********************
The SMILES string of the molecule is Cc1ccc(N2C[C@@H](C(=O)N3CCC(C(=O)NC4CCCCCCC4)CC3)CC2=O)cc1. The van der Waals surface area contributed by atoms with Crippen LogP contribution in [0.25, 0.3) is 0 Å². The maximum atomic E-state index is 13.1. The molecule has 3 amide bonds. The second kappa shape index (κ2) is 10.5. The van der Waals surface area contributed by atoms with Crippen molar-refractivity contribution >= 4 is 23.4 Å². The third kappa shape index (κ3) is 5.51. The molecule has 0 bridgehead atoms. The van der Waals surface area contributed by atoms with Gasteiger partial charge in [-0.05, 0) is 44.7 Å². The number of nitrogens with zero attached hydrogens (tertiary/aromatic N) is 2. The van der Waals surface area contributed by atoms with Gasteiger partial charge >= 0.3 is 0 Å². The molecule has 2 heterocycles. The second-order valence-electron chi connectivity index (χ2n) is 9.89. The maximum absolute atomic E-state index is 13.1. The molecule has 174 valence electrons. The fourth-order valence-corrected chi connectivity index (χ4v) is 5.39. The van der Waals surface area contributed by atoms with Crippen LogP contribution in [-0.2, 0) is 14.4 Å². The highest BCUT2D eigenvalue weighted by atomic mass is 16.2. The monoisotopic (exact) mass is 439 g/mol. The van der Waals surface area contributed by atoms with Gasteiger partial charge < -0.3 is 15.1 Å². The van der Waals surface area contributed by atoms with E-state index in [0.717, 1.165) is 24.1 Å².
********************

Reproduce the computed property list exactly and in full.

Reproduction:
The SMILES string of the molecule is Cc1ccc(N2C[C@@H](C(=O)N3CCC(C(=O)NC4CCCCCCC4)CC3)CC2=O)cc1. The van der Waals surface area contributed by atoms with Crippen LogP contribution in [0.25, 0.3) is 0 Å². The maximum atomic E-state index is 13.1. The molecule has 3 amide bonds. The second kappa shape index (κ2) is 10.5. The van der Waals surface area contributed by atoms with Crippen molar-refractivity contribution >= 4 is 23.4 Å². The third kappa shape index (κ3) is 5.51. The molecule has 0 bridgehead atoms. The van der Waals surface area contributed by atoms with Gasteiger partial charge in [-0.05, 0) is 44.7 Å². The number of nitrogens with zero attached hydrogens (tertiary/aromatic N) is 2. The van der Waals surface area contributed by atoms with Gasteiger partial charge >= 0.3 is 0 Å². The molecule has 2 heterocycles. The second-order valence-electron chi connectivity index (χ2n) is 9.89. The maximum absolute atomic E-state index is 13.1. The molecule has 174 valence electrons. The fourth-order valence-corrected chi connectivity index (χ4v) is 5.39. The van der Waals surface area contributed by atoms with Crippen LogP contribution in [-0.2, 0) is 14.4 Å². The highest BCUT2D eigenvalue weighted by atomic mass is 16.2. The monoisotopic (exact) mass is 439 g/mol. The van der Waals surface area contributed by atoms with Gasteiger partial charge < -0.3 is 15.1 Å². The van der Waals surface area contributed by atoms with E-state index in [0.717, 1.165) is 24.1 Å².